I carried the Match Champion in a Slate Creek Tactical (http://www.sctactical.com/) Inside the Waist Band kydex holster (Caveat: The owner of Slate Creek Tactical is a dear friend). I have traditionally used leather holsters for my serious carry rigs. That said, Slate Creek Tactical of Hayden Idaho makes superb holsters. I have used Slate Creek Tactical holsters for other platforms and have been very impressed with their products. In light of, my success using Slate Creek Tactical’s gear, it made sense to use one of their holsters for my revolver. I have been delighted with the holster and how well it works. Give Slate Creek Tactical a hard look for serious kydex.

    I started with HKS speed loaders and then I shifted towards Safariland Comp IIs. Once I saw how well the Safariland Comp IIIs worked, I obtained several and have been carrying one or more of them. I carried the Comp IIIs in coat, vest, and pants pockets. Likewise, I carried a pair of Bianchi Speed Strips filled with my carry ammo.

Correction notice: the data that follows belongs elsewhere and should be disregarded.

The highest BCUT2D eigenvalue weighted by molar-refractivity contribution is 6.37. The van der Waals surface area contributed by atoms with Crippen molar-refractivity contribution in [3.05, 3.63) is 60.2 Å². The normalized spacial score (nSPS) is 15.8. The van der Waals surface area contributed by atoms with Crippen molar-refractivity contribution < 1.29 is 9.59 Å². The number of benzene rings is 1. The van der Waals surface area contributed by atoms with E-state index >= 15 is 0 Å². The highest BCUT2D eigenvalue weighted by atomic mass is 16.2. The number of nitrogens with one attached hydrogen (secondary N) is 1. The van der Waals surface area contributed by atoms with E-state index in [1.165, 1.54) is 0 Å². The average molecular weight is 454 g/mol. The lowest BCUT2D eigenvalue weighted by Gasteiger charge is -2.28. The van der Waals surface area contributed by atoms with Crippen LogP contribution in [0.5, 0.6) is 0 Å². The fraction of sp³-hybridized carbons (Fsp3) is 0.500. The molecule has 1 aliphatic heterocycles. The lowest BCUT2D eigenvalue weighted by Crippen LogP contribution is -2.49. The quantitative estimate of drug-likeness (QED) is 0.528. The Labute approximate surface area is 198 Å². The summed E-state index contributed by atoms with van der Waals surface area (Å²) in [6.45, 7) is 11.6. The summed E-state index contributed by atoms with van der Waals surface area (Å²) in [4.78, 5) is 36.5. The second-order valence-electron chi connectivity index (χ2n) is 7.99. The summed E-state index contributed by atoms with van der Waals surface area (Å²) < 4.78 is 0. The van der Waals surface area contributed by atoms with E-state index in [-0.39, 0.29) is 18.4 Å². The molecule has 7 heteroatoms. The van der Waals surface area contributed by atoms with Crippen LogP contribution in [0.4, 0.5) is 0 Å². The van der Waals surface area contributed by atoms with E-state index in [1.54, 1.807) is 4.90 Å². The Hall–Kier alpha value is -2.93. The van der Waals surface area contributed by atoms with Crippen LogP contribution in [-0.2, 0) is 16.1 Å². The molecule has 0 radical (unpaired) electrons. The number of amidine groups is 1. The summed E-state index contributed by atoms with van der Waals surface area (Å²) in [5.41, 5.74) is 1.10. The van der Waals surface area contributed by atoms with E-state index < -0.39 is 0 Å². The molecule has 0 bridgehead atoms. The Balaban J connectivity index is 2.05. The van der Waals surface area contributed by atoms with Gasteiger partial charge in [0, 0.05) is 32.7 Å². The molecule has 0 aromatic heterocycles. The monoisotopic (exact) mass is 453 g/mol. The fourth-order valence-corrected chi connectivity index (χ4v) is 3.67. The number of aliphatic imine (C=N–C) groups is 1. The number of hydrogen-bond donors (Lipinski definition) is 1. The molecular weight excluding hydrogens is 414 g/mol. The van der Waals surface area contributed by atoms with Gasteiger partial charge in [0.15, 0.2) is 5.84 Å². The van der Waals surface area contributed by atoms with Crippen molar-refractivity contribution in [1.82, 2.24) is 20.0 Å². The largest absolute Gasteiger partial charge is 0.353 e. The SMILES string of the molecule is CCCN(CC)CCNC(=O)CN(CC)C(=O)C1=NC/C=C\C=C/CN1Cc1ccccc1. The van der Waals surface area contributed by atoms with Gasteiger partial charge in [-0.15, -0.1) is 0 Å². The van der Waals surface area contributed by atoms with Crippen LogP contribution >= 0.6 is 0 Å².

Ammunition was Federal 125 grain jacketed hollow point. Yeah-I know this doesn’t pass FBI ammunition protocols, but it is what I had on hand. Besides, lots of coppers put bunches of bad guys in graves using this round.

    I started the Wheelgun Challenge officially on 18-October-2017. More to follow.

    Attachment 54460
    Bruce

    Awesome. I am a GP100 fan as well. I have several and have been thinking of adding the Match Champion to my little collection.

    Can you post a close up picture of your front sight change?

    I can only think of one change to your revolver. Consider a Bowen Rough Country rear sight. Put that on, zero for your load of choice and lock it in.

    Great posts btw.

    Houston